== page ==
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News source: Notre Dame Philosophical Reviews // News

Ghosts in Sunlight

An artist’s memory is a dangerous, necessary thing. To turn experience into art, to make something out of remembering, is like “watching ghosts in sunlight”…
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An artist’s memory is a dangerous, necessary thing. To turn experience into art, to make something out of remembering, is like “watching ghosts in sunlight”… more»

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News source: Arts & Letters Daily

The Decline of Harper Lee

Harper Lee – 88, in a wheelchair, forgetful, largely deaf and blind – remains where she’s been for decades: trapped by the Mockingbird industrial complex…
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Harper Lee – 88, in a wheelchair, forgetful, largely deaf and blind – remains where she’s been for decades: trapped by the Mockingbird industrial complex… more»

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News source: Arts & Letters Daily

Between Perception and Action

2014.07.29 : View this Review Online | View Recent NDPR Reviews Bence Nanay, Between Perception and Action, Oxford University Press, 2013, 209pp., $40.00 (hbk), ISBN 9780199695379.
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2014.07.29 : View this Review Online | View Recent NDPR Reviews Bence Nanay, Between Perception and Action, Oxford University Press, 2013, 209pp., $40.00 (hbk), ISBN 9780199695379. Reviewed by Nicoletta Orlandi, University of California, Santa Cruz When I tie my shoelaces I perform an action. Bence Nanay's primary aim is deintellectualizing what is involved in the production of human actions of this kind. According to him, the vast majority of our actions are like the actions of infants and non-human animals in being performed under the guidance of perceptual states. Nanay calls the perceptual states that precede actions 'pragmatic representations'. Pragmatic representations are the cognitive components of the immediate mental antecedents of action, and they represent action properties -- properties, such as the size of an object relative to my grip size -- that are relevant for the performance of an action (p. 39). Most of our actions are not performed under the. . .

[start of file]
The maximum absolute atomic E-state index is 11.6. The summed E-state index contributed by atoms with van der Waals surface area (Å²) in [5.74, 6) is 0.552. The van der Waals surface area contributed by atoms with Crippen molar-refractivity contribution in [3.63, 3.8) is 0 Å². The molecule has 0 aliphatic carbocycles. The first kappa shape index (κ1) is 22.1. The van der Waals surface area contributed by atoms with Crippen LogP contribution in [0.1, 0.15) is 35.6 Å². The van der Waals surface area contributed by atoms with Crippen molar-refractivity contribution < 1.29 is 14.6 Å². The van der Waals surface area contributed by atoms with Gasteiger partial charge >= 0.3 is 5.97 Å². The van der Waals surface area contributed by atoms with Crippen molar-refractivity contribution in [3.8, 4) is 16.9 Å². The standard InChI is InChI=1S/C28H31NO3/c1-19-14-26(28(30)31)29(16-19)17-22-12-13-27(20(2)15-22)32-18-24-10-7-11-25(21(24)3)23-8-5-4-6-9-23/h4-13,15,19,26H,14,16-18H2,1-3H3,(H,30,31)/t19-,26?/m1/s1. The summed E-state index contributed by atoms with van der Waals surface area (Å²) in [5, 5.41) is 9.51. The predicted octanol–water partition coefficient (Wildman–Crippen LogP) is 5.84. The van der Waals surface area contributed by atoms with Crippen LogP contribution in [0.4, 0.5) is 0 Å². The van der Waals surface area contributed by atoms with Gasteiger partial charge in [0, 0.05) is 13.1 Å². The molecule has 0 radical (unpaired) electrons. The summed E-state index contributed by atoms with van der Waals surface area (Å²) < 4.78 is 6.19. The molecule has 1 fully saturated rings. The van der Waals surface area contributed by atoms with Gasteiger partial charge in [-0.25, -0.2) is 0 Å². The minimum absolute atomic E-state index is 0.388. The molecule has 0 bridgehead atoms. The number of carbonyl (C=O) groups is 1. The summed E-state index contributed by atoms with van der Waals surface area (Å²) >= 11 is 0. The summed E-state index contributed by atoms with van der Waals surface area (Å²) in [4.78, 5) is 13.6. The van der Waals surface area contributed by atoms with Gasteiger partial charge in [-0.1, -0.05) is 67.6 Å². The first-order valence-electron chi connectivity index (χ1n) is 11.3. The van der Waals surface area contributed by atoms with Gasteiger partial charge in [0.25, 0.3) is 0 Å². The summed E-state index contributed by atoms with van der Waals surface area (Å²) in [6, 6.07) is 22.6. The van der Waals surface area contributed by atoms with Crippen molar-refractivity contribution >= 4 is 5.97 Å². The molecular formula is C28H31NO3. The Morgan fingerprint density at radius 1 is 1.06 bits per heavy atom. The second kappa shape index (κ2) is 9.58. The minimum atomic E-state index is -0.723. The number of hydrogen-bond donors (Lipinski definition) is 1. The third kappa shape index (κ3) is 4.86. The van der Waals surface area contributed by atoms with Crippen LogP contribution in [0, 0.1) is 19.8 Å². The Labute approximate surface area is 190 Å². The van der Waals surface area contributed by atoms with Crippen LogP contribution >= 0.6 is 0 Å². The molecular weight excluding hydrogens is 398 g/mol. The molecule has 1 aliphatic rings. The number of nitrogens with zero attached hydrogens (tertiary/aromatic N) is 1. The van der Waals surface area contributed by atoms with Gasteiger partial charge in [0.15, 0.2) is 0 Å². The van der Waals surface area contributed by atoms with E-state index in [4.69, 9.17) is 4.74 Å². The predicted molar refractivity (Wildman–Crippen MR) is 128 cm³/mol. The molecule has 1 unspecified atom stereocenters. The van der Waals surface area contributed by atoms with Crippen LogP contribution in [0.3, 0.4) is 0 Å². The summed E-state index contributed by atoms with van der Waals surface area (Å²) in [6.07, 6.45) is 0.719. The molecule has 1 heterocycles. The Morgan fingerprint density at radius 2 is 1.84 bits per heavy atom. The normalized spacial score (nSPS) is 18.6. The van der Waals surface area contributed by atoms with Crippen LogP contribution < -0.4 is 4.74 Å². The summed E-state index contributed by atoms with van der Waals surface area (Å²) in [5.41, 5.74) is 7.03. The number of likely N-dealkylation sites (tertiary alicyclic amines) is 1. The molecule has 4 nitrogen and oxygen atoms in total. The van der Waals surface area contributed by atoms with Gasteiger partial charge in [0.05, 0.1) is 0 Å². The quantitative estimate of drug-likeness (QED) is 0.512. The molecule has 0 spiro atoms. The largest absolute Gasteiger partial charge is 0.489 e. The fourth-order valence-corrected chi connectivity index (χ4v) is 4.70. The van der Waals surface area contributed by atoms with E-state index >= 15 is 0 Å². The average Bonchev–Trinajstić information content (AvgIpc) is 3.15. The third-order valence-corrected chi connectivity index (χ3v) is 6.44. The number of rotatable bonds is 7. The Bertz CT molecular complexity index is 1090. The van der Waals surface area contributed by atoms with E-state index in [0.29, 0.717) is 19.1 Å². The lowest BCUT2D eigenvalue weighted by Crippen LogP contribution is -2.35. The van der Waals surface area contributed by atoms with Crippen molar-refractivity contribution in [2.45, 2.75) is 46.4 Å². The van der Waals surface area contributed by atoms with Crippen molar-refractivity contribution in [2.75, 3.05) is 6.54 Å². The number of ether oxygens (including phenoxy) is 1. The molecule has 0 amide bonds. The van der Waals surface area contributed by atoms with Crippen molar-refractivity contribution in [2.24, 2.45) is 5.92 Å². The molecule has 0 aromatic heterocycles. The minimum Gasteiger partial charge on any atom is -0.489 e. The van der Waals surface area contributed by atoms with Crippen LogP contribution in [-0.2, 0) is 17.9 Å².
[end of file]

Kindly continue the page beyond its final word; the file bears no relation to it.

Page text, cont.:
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News source: Notre Dame Philosophical Reviews // News

Morality and Evolutionary Biology

[Revised entry by William FitzPatrick on July 23, 2014. Changes to: Main text, Bibliography, natural-teleology-ethics.html, notes.html] A recent article in The Economist - sporting the provocative
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[Revised entry by William FitzPatrick on July 23, 2014. Changes to: Main text, Bibliography, natural-teleology-ethics.html, notes.html] A recent article in The Economist - sporting the provocative subtitle "Biology Invades a Field Philosophers Thought was Safely Theirs" - begins with the following rumination:...

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News source: Stanford Encyclopedia of Philosophy